Secondary Hypertension

Secondary Hypertension

A cause can be identified in about 5% of hypertension cases. Such cases are referred to as "secondary hypertension", this name reflecting that the high blood pressure in question is secondary to (caused by) some other underlying disease state. Examples of conditions that can cause secondary hypertension follow:

  • Renal Artery Stenosis. This condition occurs when the artery that leads to the kidney narrows and blood flow to the kidney is reduced. In response the kidney releases chemical signals that cause blood pressure to raise throughout the body so as to increase blood flow to the kidney. The arterial narrowing can be caused by atherosclerosis (hardening of the arteries, usually occurring in men over 45 years old) or by a condition called fibromuscular dysplasia (tissue changes in the artery wall, usually occurring in younger women).
  • Kidney Failure. Kidney failure, occurring when the kidneys ability to filter blood is reduced, is associated with high blood pressure. Kidney failure causes a variety of problems affecting hormones, and water and sodium (salt) retention.
  • Hyperaldosteronism. Aldosterone is a naturally occurring steroid made by the body. Hyperaldosteronism refers to too much aldosterone. Increased aldosterone causes increased salt retention which leads to high blood pressure. There two types of hyperaldosteronism. In primary hyperaldosteronism (also called Addison's Disease) the adrenal gland manufactures too much aldosterone. Secondary hyperaldosteronism occurs when a brain tumor causes the pituitary gland to signal for the release of excess aldosterone from the adrenal glands.
  • Oral Contraceptives. On occasion, oral contraceptives (birth control pills) can cause increased blood pressure. Though usually subtle, in a minority of cases the effect can be dramatic.
  • Sleep Apnea. In obstructive sleep apnea the airway is blocked off for small periods of time during sleep. The obstruction may lead to a multitude of problems including snoring and high blood pressure. Sleep apnea is often related to obesity which is itself a risk factor for hypertension.
  • Intracranial Pressure. Intracranial is derived from two words- 'intra' which means 'within' and 'cranial' which means 'skull'. The word intracranial thus refers to something happening inside the skull, usually involving the brain. Pressure increases inside the skull may be caused by the presence of a mass (like a tumor) inside the brain, or fluid build-up around or within the brain (such as occurs when someone has a hemorrhagic stroke or has suffered head trauma). Increased intracranial pressure can make it more difficult for the brain to receive enough blood from the body. The brain compensates for increased pressure by raising overall blood pressure to the point where the brain remains properly supplied with blood.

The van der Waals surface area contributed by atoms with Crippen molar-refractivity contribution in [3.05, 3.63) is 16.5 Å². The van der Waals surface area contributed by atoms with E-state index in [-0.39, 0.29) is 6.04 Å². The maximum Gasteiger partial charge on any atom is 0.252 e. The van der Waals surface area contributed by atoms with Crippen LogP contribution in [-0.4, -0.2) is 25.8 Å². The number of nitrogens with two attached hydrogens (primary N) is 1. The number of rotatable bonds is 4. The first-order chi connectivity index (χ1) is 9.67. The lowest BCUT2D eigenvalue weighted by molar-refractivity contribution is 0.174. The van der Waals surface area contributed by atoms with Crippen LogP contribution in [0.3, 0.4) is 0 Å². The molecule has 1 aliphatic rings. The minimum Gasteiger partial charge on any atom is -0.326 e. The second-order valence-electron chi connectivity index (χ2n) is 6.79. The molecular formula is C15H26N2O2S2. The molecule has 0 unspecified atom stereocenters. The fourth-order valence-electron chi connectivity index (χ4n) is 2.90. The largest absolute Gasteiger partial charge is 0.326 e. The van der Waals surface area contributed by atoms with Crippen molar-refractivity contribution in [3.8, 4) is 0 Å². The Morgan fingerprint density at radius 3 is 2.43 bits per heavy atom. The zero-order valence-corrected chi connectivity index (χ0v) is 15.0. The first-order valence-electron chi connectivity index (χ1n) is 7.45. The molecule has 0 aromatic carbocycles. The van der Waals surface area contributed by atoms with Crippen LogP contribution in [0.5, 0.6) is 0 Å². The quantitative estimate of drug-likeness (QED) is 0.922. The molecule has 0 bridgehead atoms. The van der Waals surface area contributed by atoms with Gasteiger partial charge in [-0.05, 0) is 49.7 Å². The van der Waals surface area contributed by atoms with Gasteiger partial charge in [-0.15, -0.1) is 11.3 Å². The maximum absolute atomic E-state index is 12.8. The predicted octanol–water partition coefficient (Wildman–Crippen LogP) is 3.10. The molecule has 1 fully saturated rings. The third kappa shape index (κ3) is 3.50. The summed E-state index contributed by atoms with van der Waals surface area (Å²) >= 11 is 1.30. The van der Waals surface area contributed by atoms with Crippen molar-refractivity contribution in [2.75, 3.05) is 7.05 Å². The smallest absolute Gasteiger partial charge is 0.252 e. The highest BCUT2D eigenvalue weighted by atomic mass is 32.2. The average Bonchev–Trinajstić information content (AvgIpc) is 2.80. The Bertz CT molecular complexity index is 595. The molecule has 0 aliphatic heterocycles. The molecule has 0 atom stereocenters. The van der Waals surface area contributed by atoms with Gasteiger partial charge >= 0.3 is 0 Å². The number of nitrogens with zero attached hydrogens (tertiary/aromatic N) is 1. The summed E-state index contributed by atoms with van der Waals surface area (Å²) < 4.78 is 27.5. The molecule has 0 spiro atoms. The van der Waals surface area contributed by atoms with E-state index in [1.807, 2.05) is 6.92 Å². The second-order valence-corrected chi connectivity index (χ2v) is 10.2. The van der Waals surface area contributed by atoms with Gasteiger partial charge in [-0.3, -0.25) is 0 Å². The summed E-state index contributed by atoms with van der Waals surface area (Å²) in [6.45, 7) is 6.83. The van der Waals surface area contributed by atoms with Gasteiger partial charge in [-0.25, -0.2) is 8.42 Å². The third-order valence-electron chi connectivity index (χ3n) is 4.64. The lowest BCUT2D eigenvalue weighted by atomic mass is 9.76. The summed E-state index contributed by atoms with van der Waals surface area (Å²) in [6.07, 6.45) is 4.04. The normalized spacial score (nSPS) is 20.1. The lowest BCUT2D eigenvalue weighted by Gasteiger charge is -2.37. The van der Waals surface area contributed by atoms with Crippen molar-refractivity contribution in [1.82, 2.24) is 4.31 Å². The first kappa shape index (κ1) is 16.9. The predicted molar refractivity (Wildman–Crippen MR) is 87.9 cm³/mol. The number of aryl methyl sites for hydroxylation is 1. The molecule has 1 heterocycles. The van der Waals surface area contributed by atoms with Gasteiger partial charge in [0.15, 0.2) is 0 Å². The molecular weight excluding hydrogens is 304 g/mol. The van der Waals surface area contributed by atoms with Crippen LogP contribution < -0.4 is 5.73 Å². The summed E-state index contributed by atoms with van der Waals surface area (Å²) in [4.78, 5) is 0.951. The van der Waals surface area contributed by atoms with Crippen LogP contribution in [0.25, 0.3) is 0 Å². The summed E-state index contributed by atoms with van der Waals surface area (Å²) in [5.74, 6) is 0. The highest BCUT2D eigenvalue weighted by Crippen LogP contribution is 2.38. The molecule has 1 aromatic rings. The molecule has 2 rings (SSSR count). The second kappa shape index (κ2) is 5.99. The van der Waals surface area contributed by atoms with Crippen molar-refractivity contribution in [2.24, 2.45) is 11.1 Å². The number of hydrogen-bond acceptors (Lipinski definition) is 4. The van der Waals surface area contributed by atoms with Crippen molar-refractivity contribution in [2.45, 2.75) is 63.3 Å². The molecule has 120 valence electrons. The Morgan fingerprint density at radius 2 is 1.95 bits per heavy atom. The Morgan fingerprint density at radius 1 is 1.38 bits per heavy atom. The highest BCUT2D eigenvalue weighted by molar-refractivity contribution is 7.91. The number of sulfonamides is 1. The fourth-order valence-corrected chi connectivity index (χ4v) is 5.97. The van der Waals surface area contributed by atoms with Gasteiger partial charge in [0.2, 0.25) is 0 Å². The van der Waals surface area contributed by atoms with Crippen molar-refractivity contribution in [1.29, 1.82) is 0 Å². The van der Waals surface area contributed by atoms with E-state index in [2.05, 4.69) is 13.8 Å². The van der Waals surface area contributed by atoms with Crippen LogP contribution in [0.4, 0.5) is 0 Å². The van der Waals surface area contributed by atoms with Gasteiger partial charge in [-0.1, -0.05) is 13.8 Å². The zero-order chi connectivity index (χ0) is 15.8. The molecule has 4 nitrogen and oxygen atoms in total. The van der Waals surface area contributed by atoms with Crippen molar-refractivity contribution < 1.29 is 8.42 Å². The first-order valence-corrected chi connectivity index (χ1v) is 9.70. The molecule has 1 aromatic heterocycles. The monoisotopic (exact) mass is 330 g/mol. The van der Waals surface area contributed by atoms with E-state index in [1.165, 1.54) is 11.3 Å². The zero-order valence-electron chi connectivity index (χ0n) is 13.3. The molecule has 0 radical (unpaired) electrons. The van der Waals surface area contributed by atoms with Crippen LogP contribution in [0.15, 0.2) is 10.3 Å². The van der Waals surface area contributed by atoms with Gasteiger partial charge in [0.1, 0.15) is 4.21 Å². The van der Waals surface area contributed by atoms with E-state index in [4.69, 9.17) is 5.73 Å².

• Stroke. It is fairly common in the aftermath of a strokes for blood pressure to become increased. As is the case with increased intracranial pressure, the increased blood pressure is the brain's way of compensating for the reduced blood flow to the brain that is associated with stroke.
  • Pheochromocytoma. Pheochromocytoma is a relatively rare type of tumor that secretes chemicals which increase blood pressure.

Isolated Systolic Hypertension

Isolated systolic hypertension is present when systolic (heart beat) pressure is greater than 160 mmHg, but diastolic (heart rest) pressure is normal (80mmHg or less). The condition is generally related to hardening of the arteries (atherosclerosis).

Pregnancy-Induced Hypertension

Pregnancy is usually accompanied by a slight increase in blood pressure (which is considered normal). However, if the average blood pressure 15 mmHg or more above pre-pregnancy pressure levels, the label “pregnancy induced hypertension” is applied. In addition, there is a condition in pregnancy called ‘pre-eclampsia' which includes hypertension as a feature.

White Coat Hypertension

In white coat hypertension, high blood pressure is evident in the doctor's office but not at home. Visiting the doctor is stressful; white coat hypertension may account for upwards of 20% of mild high blood pressure cases. Though in the past thought to be benign, white coat hypertension has been shown to predict heart disease. Treating this mild form of hypertension may reduce the risk of future heart disease.